More often than not, when we think of doing new things for the first time; our minds are riddled with anxiety, self-doubt and a lot of exaggerated ‘what ifs’. One major response to these feelings is accepting that perhaps we are not really capable of handling these challenges. The other response is facing the challenge; it might require a little push from a loved one or even a supervisor but we face it anyway.
Our response to these challenges, whichever it is, is a testament of our belief in our capability to get things done. Self-efficacy is an individual’s belief about his/her capabilities to produce defined levels of performance that exercise influence over events that affect his/her life. Self-efficacy beliefs determine how people feel, think, motivate themselves and behave. For instance, a person who is doing a public presentation for the first time and a professional public speaker would have entirely different kinds of stage presence. The debut speaker might feel overwhelmed and unprepared, and this would be evident in the presentation. On the other hand, the pro speaker would show a lot more command in the presentation despite any feeling of overwhelm or unpreparedness. The difference in their outlooks and performances in their presentations could be accounted for by various reasons:
There are currently five (5) known sources of self-efficacy. These are;
- Mastery Experiences: This is the most common and efficient source of self-efficacy. It correlates self-efficacy with the level of experiences one has in a particular task; meaning that the more times you try doing something, the better and more confident you get at doing it. Using the earlier illustration, one major difference between any professional and an amateur in a task or position is that the professional has experienced things related to that task/position that the amateur has no solid clue about.
- Vicarious Experiences: This source of self-efficacy comes from our observation of people who are succeeding at the task we are challenged by. Hence the need for role models and mentors, people that can encourage us to believe that we also have what it takes to overcome challenges and be successful. Unlike the example above, if the amateur speaker observes the professional speaker, learns about possible challenges and how the professional overcame them; it would improve the self-efficacy beliefs of the amateur speaker.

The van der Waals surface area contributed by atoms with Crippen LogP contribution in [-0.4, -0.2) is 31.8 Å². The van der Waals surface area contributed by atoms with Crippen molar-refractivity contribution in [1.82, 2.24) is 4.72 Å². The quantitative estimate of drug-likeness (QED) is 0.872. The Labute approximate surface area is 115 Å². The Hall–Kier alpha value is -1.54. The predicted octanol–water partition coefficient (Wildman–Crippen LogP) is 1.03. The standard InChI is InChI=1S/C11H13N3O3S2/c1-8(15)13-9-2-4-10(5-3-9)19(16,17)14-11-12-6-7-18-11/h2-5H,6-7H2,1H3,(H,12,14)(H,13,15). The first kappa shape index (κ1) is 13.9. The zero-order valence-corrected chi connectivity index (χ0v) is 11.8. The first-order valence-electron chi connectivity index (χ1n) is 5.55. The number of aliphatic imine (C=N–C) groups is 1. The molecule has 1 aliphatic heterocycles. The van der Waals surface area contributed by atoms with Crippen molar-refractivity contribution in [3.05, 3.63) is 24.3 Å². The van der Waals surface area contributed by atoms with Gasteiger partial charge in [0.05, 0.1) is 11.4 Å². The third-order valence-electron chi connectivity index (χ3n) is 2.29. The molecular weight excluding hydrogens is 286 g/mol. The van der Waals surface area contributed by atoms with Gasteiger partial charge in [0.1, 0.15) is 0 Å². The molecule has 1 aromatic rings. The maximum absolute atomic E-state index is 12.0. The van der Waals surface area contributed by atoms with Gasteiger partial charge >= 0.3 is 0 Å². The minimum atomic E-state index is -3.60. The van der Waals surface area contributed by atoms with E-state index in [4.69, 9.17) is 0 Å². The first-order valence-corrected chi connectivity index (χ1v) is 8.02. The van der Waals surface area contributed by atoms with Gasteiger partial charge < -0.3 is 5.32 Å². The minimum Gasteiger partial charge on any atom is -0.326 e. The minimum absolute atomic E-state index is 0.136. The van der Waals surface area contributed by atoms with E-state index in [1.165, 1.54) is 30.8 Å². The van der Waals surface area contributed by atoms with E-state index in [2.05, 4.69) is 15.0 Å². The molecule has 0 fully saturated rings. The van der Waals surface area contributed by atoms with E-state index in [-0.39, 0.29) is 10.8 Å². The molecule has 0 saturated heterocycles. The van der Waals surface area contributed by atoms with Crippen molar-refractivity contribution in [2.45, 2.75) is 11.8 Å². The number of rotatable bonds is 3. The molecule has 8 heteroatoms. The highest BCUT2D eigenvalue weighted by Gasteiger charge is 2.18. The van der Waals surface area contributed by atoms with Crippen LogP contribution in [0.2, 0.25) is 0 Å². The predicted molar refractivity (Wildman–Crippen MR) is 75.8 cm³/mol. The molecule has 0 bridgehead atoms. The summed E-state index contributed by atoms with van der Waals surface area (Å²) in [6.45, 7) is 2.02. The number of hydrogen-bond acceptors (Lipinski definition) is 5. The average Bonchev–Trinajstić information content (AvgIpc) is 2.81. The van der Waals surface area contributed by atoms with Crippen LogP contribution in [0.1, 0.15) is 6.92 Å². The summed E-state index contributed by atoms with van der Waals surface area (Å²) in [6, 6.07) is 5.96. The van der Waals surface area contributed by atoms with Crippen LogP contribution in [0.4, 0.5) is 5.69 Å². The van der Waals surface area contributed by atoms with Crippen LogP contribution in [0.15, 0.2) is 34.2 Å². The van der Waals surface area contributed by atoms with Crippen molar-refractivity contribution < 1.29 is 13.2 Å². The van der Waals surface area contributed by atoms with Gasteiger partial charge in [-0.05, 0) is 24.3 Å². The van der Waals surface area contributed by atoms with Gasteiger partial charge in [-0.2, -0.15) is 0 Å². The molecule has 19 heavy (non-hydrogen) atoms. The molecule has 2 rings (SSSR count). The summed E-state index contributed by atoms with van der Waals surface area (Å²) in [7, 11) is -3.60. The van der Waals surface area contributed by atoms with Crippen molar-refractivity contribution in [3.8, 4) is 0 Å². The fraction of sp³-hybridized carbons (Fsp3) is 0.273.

- Verbal Persuasion: Nothing boosts an individual’s morale better than words of encouragement from people who influence his/her life. Knowing that these people believe in you and in your capability to overcome challenges, you are likely to put more effort into achieving that task, and sustain that effort when difficulties arise. It is safe to assume that part of the professional speaker’s confidence was a result of words of encouragement from people that mattered to him/her, as well as, positive feedback from those he had impacted over the period of his/her career.
- Emotional & Physiological States: There are certain days you wake up so happy that nothing can dampen that mood of yours, and so you face every challenge with that cheery disposition which boosts your confidence in your abilities. On some other mornings, you feel so down that you can almost see the whole day going wrong. That feeling of gloom would reduce your confidence in your abilities, and then every challenge is suddenly harder to overcome than they should be. Bottom line is, while positive emotions can boost our self-efficacy, stress reactions, tension, and negative emotions might make us vulnerable to poor performance.
- Visualization: There is something amazing about the power of mental images; visualizing where you want to be, how you are going to get things done, and constantly revisiting those images. Visualizing yourself being efficient and successful in any given situation would reinforce the belief you have in your ability to succeed in that situation. An amateur public speaker could visualize him/herself giving a talk, during which he has the rapt attention of everyone in the auditorium. He could picture himself being eloquent and confident, and maybe even being honored by a standing ovation.
There are several benefits attached to having high self-efficacy, people with a strong sense of self-efficacy tend to view challenging problems as achievable goals, develop more in-depth interests in their responsibilities, have a stronger sense of dedication to their tasks and interests, discover new skills and interests in otherwise challenging situations, and pull through delays and disappointments better than people with low self-efficacy.
Written by: Deborah Olajitan